Rural communities, often the first indicators of economic downturns, play an important role in planning for development and sustainability. Increasingly, these communities are compelled to reimagine the paths that lead not only to economic success, but also to the cultural, social, environmental, and institutional pillars of sustainability. As the contributors to this volume demonstrate, there are many examples of such innovation and creativity, and many communities that seek out new ways to build the collaboration, capacity, and autonomy necessary to survive and flourish.
Contributors: Don Alexander, Kirstine Baccar, Michael Barr, Mary A. Beckie, Moira J. Calder, Meredith Carter, Yolande E. Chan, Sean Connelly, Jon Corbett, Anthony Davis, Jeff A. Dixon, David J.A. Douglas, Roger Epp, Kelly Green, Lars K. Hallström, Greg Halseth, Casey Hamilton, Karen Houle, Glen T. Hvenegaard, Melanie Irvine, Bernie Jones, Robert Keenan, Rhonda Koster, Ryan Lane, Sean Markey, Shelly McMann, L. Jane McMillan, Morgan E. Moffitt, Karen Morrison, Karsten Mündel, Craig Pollett, Kerry Prosper, Mark Roseland, Laura Ryser, Claire Sanders, Jennifer Sumner, Kelly Vodden, Marc von der Gonna, Shayne Wright.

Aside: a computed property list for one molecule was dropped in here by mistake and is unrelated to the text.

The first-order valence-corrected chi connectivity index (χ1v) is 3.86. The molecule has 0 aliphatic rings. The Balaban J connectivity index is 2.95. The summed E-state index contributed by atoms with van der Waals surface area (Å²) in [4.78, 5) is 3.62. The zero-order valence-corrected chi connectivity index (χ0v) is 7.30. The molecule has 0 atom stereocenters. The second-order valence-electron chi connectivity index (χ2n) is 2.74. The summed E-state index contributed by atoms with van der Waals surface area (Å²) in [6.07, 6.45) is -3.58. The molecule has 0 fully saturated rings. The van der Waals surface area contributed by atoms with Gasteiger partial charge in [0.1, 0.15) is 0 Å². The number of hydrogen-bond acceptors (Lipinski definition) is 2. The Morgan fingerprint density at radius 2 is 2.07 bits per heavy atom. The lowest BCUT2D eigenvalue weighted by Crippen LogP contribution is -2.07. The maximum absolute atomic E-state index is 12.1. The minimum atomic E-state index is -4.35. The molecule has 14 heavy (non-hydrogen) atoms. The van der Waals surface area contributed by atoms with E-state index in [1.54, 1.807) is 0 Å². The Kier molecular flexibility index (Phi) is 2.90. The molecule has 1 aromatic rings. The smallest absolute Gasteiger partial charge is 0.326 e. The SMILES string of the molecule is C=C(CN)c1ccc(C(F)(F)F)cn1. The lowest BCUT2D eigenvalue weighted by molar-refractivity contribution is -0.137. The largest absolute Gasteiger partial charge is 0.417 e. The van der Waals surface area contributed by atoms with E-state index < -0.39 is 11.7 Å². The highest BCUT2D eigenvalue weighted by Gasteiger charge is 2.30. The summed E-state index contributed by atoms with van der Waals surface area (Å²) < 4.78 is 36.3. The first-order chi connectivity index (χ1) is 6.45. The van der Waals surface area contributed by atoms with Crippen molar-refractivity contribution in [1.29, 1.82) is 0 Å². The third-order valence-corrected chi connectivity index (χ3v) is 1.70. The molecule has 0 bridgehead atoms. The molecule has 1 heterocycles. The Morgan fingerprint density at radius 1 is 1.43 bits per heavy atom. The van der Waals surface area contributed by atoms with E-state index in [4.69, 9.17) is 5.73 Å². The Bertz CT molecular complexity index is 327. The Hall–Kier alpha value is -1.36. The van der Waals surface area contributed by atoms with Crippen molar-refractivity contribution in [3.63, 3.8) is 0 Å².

“This book is an excellent compilation of research on rural sustainability issues in Canada, covering a number of topics by university researchers and rural communities working closely together.… The rural issues the contributors discuss all involve public engagement with academics and rural citizens working together, covering a wide range of issues, from Aboriginal communities to land use regarding conversion of farmland, to economic impacts of rural population loss and aging, and the meanings of sustainability.”